As Marvel Studios’ newest project, Ms. Marvel, debuted its first episode, fans can now officially experience the first chapter in Kamala Khan’s Marvel Cinematic Universe journey. The new hero is also relatively new to Marvel comics, but the charismatic character has a strong following among fans. Fans are excited for Kamala to join the MCU, but one major change to the character has been hotly debated: her live-action character has significantly different powers than she has in the comics. While even star Iman Vellani, creators of the Ms. Marvel comics, and Marvel Studios President Kevin Feige have all expressed their support for the changes, some remain unconvinced. Now that the Disney+ series has formally introduced those powers, let’s dissect the differences between the comics and live-action powers and the debate surrounding them.
In the Ms. Marvel comics, Kamala’s Inhuman lineage is activated by the Terrigen Bomb. When she was exposed to the Terrigen Mist, she became able to stretch her body in pretty much any manner. Not only can she extend limbs, but she can grow or shrink, as well as shapeshift. These same abilities allow her to rapidly heal from injuries and effectively grant her super strength and speed. Kamala refers to her powers, particularly when she enlarges herself or parts of her body (such as her fist), as “embiggening.” Interestingly, it was later revealed that she is able to do this by time-traveling on a molecular level, meaning she is borrowing or giving her cells to past or future versions of herself in order to add or lose mass which allows her to embiggen or shapeshift.
While we will learn more about her live-action powers over the course of all six episodes of Ms. Marvel, there is no doubt that Kamala’s powers in the MCU are substantially different. First, the MCU has not officially introduced Inhumans to the live-action Earth-616, so no connections between the Inhumans and Kamala can currently be made. Instead, the bangle gifted by her grandmother unlocks powers that we can infer are related to her family history and lineage, at least in some way.
In terms of her actual powers, she seems to be able to project crystal-like light structures that are solid yet breakable. From what we saw at AvengerCon, she can shoot the projections away from her, suspend them in the air, or even use them as extensions of herself. Many have pointed out that these powers seem similar to the DC comics hero Green Lantern. The shot where she projects an extended arm and large fist to catch Zoe is clearly an homage to her comics abilities.
The debate goes beyond general disappointment that Ms. Marvel’s powers have been changed. On one hand, her embiggening powers are just cool. They look extraordinary on the page, and while shapeshifting and elongating are not exclusive to Kamala’s character in Marvel comics, something about the way Ms. Marvel uses her abilities always feels unique. Some fans have expressed disappointment purely on this front, but many also speculate that the MCU did not want her to have similar powers to the someday-introduced (to Earth-616) Reed Richards, aka Mr. Fantastic. Others guess that the budget for a Disney+ series may not have allowed for her comics powers to translate well to the screen. Both may be true (or false), but the main factor cited by the series’ creators is that her new powers are better suited to connect Kamala to Monica Rambeau and Captain Marvel in The Marvels.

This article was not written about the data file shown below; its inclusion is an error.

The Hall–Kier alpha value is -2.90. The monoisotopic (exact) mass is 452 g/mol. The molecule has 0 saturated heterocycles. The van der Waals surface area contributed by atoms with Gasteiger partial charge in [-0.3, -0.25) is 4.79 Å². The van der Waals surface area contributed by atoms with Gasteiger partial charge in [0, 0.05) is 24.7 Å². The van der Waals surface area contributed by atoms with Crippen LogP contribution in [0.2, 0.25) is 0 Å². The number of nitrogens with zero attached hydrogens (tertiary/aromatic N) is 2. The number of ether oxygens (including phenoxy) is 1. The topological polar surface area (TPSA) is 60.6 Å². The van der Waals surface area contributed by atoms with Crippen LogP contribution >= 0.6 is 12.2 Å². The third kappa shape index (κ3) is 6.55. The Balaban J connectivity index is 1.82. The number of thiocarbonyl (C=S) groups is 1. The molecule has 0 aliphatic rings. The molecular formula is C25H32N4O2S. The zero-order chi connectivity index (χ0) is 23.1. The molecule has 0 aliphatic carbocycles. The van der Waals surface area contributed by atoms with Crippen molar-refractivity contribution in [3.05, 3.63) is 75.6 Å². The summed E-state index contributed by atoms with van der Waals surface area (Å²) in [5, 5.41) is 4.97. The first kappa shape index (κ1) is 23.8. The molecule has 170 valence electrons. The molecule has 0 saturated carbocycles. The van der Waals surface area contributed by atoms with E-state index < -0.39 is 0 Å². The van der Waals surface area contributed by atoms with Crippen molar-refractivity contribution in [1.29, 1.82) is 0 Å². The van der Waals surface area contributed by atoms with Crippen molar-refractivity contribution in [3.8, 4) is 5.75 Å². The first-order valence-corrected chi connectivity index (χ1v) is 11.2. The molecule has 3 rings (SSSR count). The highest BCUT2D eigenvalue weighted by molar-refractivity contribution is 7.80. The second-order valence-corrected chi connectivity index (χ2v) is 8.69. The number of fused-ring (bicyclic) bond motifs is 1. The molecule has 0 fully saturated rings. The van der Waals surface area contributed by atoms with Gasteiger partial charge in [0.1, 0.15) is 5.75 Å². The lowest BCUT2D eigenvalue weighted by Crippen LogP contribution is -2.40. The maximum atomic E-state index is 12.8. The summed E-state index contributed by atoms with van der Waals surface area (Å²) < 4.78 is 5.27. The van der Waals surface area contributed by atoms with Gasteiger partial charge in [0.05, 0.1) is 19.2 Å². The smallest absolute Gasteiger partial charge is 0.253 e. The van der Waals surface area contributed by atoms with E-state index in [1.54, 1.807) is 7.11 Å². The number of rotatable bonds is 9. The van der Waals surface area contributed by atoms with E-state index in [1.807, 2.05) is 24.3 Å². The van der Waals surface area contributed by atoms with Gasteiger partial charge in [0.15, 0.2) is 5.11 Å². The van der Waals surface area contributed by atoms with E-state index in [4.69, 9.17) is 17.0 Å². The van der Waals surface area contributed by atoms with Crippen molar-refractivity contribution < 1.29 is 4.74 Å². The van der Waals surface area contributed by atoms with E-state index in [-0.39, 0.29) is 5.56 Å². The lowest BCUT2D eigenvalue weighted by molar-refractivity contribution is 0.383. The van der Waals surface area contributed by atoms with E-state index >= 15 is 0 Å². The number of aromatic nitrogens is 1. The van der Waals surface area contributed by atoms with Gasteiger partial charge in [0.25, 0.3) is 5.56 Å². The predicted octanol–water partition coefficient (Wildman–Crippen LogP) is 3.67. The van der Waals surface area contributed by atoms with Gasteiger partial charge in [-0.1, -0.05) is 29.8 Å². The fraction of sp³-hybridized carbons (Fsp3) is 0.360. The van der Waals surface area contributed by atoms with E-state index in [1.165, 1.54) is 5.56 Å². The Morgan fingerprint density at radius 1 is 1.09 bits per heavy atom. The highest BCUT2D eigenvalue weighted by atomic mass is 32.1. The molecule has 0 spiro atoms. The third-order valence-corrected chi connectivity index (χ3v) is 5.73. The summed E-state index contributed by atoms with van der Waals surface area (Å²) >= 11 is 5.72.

In addition, plenty of fans are upset that Kamala does not seem to be Inhuman. As noted, though, establishing her as an Inhuman is not particularly practical in the current MCU. Even if Marvel Studios wanted to introduce the group through Ms. Marvel—which does not make the most sense—Kamala’s connection to them would not carry much weight. But the fact that her powers seem to still be linked to her own genes and family lineage is functionally similar to her Inhuman origins in the comics, even though it may not connect her to a larger superhuman group like it did in the comics. Still, it has yet to be seen if or how the ultimate source of her powers may relate to the greater MCU.
However, the biggest debate centers on how integral Kamala’s shapeshifting powers are to her story in the comics. Much of Kamala’s journey as a Pakistani teenager in Jersey City in the age of superheroes centers around her self-identity. Early on, after she discovered she had powers, she shapeshifted to look like Carol Danvers in the retired Ms. Marvel costume, because she struggled to reconcile how she viewed herself with what she thought superheroes looked like or should look like. Kamala’s story resonates with many, and her powers were the perfect conduit for her self-expression as well as an easy metaphor for self-consciousness. When she was afraid, embarrassed, or felt defeated, she could shrink to hide; when she felt confident, she could embiggen. Many fans are concerned that without her comics powers, that aspect of her and her story will be diluted. However, many people who worked on the series have openly given reassurances to fans that those worries are unnecessary and that Ms. Marvel does justice to Kamala Khan’s character.
Fans can judge Kamala’s new powers for themselves, as Ms. Marvel‘s first episode is now streaming on Disney+.